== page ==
Two congressmen behind a federal provision protecting state-legal medical marijuana operations are seeking an investigation into the Department of Justice’s continued crackdown on medical marijuana patients and providers, saying the DOJ may be in violation of federal law.
“We request that you immediately investigate the Department’s expenditure of funds to continue prosecuting these cases, which we believe are in direct violation of the prohibition on such expenditures established by Rohrabacher-Farr,” reads the letter, addressed to DOJ Inspector General Michael Horowitz from Reps. Sam Farr (D-Calif.) and Dana Rohrabacher (R-Calif.).
Rohrabacher and Farr’s amendment, which blocks the Justice Department from using funds to undermine state-legal medical marijuana programs, found support in Congress and ultimately made it into the final federal spending bill signed into law by President Barack Obama in December. As the marijuana provision is part of an annual funding bill that will expire, the lawmakers introduced an identical version again in June, which was reauthorized by the House of Representatives.
Despite last year’s provision becoming law, “the Department has continued to pursue and prosecute individuals and businesses for involvement with medical marijuana in states where it is legal despite the clear direction in the law to forswear such activities,” the lawmakers wrote Thursday.
DOJ spokesman Patrick Rodenbush laid out the department’s justification for doing so earlier this year, telling the Los Angeles Times that the marijuana protections only stop the department from “impeding the ability of states to carry out their medical marijuana laws,” and that the DOJ didn’t “expect that the amendment will impact our ability to prosecute private individuals or private entities who are violating the Controlled Substances Act.”
But in Thursday’s letter, the congressmen blast Rodenbush’s position on the matter.
“Mr. Rodenbush’s interpretation is clearly a stretch,” the letter reads. “The implementation of state law is carried out by individuals and businesses as the state authorizes them to do. For DOJ to argue otherwise is a tortuous twisting of the text … and common sense.”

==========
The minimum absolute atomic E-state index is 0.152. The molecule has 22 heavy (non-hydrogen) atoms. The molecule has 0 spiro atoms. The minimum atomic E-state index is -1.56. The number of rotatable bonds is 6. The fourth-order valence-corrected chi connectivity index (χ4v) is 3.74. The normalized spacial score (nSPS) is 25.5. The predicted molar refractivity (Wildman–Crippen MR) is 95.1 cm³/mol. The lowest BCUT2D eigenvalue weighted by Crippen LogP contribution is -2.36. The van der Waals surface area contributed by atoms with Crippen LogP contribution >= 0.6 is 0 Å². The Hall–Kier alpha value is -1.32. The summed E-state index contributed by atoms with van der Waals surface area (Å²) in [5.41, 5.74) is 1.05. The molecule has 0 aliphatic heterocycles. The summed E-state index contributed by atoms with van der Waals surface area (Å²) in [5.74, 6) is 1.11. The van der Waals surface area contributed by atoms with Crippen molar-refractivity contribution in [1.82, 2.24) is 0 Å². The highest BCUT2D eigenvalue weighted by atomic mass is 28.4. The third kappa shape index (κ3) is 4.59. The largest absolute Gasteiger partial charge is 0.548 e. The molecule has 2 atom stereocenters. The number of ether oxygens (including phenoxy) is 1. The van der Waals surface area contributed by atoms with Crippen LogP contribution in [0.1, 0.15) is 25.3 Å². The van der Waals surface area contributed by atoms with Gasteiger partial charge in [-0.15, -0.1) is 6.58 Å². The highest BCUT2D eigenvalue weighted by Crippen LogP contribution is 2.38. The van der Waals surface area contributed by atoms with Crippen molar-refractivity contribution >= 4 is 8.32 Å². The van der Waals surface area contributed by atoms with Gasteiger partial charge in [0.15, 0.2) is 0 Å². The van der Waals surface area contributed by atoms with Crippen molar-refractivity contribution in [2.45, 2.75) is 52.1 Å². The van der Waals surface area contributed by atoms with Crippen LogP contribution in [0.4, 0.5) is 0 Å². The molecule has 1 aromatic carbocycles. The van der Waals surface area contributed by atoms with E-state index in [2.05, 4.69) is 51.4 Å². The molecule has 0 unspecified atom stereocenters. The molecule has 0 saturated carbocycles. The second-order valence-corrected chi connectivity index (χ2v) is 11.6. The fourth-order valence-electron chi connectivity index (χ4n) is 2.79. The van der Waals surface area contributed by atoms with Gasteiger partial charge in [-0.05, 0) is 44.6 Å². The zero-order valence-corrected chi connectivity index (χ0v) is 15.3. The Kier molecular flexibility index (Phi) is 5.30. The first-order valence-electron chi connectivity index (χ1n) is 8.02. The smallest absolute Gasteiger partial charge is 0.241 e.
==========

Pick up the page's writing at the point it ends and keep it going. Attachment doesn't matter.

Any DOJ official who interprets their provision differently is “doing so knowingly and willfully, without regard for the facts,” the congressmen argue, adding that the continued use of federal funds to prevent individuals or businesses who are compliant with their state laws is “clearly a violation” of their provision.
Although the DOJ has slowed its crackdown on medical marijuana recently, it continues to target some dispensaries and patients.
Earlier this year, Farr and Rohrabacher, along with Rep. Barbara Lee (D-Calif.), wrote a letter publicly condemning the DOJ for trying to shutter the Oakland, California-based Harborside Health Center — widely considered to be the largest and one of the most well-respected medical marijuana dispensaries in the nation.
In Washington state last year, the DOJ went after a family of medical marijuana patients who have maintained they were growing more than 70 medical marijuana plants for their own personal medical use near their rural home in Kettle Falls.
Citing these and other cases in their letter, Rohrabacher and Farr argue the DOJ has overstepped its bounds “spending dollars it does not have the legal authority to spend.”
A spokesman for the DOJ inspector general’s office acknowledged that the letter was received and said that the office will respond to the congressmen after reviewing it. DOJ spokesman Rodenbush declined a Huffington Post request for comment.
To date, 23 states have legalized marijuana for medical purposes, and an additional 17 have legalized limited medical use of nonpsychoactive cannabis extracts, which are often used to treat children with severe epilepsy. Four states and the District of Columbia have legalized recreational marijuana.
Under the Obama administration, the Drug Enforcement Administration and several U.S. attorneys have raided marijuana dispensaries and sent people to prison, even though they complied with state laws. According to a 2013 report released by advocacy group Americans for Safe Access, the Obama administration has spent nearly $80 million each year — more than $200,000 per day — cracking down on medical marijuana.
Meanwhile, the American public overwhelmingly support the use of medical marijuana: A 2014 CBS News poll found 86 percent of Americans believe doctors should be able to prescribe marijuana to their patients.
Despite the public’s support and congressional amendment’s protections, the federal government continues to classify the plant among the most “dangerous” substances, alongside heroin and LSD, with “no currently accepted medical use.”